With the launch of Intel’s latest 8th Generation Core mobile processors, the 15W Whiskey Lake U-series and the 5W Amber Lake Y-series, questions were left on the table as to the state of the Spectre and Meltdown mitigations. Intel had, previously in the year, promised that there would be hardware fixes for some of these issues in consumer hardware by the end of the year. Nothing was mentioned in our WHL/AML briefing, so we caught up with Intel to find out the situation.

There Are Some Hardware Mitigations in Whiskey Lake

The takeaway message from our discussions with Intel is that there are some hardware mitigations in the new Whiskey Lake processors. In fact, there are almost as many as the upcoming Cascade Lake enterprise parts. Intel told us that while the goal was to be transparent in general with how these mitigations were being fixed - we think Intel misread the level of interest in the specifics in advance of the Whiskey Lake launch, especially when the situation is not a simple yes/no.

For the mitigations, here is the current status:

Spectre and Meltdown on Intel
AnandTech Cascade
Lake
Whiskey
Lake
Amber
Lake
Spectre Variant 1 Bounds Check Bypass OS/VMM OS/VMM OS/VMM
Spectre Variant 2 Branch Target Injection Hardware + OS Firmware + OS Firmware + OS
Meltdown Variant 3 Rogue Data Cache Load Hardware Hardware Firmware
Meltdown Variant 3a Rogue System Register Read Firmware Firmware Firmware
  Variant 4 Speculative Store Bypass Firmware + OS Firmware + OS Firmware + OS
  Variant 5 L1 Terminal Fault Hardware Hardware Firmware

What this means is that Whiskey Lake is a new spin of silicon compared to Kaby Lake Refresh, but is still built on that Kaby Lake microarchitecture. Intel confirmed to us that Whiskey Lake is indeed built on the 14++ process node technology, indicating a respin of silicon.

As a result, both CPU families have the all-important (and most performance degrading) Meltdown vulnerability fixed. What remains unfixed in Whiskey Lake and differentiates it from Cascade Lake CPUs is Spectre variant 2, the Branch Target Injection. This vulnerability has its own performance costs when mitigated in software, and it has taken longer to develop a hardware fix.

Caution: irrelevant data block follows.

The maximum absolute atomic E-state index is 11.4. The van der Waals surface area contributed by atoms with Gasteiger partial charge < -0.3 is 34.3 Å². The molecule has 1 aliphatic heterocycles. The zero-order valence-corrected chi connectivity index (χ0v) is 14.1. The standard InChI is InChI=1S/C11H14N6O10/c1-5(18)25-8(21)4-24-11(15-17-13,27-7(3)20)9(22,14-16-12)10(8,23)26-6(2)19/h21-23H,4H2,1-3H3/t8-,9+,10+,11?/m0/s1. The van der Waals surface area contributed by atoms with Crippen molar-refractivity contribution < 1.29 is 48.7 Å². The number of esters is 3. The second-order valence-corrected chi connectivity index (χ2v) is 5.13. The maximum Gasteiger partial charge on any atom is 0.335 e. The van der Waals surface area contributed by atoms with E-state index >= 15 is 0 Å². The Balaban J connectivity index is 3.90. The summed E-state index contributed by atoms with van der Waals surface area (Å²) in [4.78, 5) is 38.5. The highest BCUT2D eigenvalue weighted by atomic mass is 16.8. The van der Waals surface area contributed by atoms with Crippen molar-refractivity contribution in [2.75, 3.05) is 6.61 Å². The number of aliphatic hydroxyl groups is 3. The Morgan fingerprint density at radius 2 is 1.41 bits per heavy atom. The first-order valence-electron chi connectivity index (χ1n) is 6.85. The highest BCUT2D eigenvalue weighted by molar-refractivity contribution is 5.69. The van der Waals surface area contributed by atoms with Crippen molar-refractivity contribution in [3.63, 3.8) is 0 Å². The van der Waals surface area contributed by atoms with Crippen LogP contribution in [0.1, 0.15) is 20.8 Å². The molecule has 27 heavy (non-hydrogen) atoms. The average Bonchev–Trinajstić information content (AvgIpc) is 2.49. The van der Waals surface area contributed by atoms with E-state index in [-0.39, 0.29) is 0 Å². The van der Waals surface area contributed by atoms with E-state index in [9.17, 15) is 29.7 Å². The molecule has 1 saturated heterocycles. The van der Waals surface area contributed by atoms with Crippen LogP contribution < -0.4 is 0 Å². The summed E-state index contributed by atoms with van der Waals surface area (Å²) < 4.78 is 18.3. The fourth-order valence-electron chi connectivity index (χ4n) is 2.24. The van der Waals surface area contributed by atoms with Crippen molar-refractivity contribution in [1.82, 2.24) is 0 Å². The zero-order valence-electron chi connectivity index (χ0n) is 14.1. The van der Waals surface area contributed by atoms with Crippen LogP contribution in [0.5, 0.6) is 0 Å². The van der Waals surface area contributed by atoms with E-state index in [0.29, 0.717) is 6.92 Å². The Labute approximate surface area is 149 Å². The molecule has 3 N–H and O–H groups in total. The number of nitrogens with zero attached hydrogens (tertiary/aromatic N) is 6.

What About Amber Lake?

The situation with Amber Lake is a little different. Intel confirmed to us that Amber Lake is still Kaby Lake – including being built on the 14+ process node – making it identical to Kaby Lake Refresh as far as the CPU die is concerned. In essence, these parts are binned to go within the 5W TDP at base frequency. But as a result, Amber Lake shares the same situation as Kaby Lake Refresh: all side channel attacks and mitigations are done in firmware and operating system fixes. Nothing in Amber Lake is protected against in hardware.

Performance

The big performance marker is tackling Spectre Variant 2. When fixed in software, Intel expects a 3-10% drop in performance depending on the workload – when fixed in hardware, Intel says that performance drop is a lot less, but expects new platforms (like Cascade Lake) to offer better overall performance anyway. Neither Whiskey Lake nor Amber Lake have mitigations for v2, but Whiskey Lake is certainly well on its way with fixes to some of the more dangerous attacks, such as v3 and L1TF. Whiskey Lake is also offering new performance bins as the platform is also on 14++, which will help with performance and power.

Intel’s Disclosure in the Future

Speaking with Intel, it is clear (and they recognise) that they appreciate the level of interest in the scope of these fixes. We’re pushing hard to make sure that with all future launches, detailed tables about the process of fixes will occur. Progress on these issues, if anything, is a good thing.

Related Reading

Title image from PC Watch

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  • cashkennedy - Friday, August 31, 2018 - link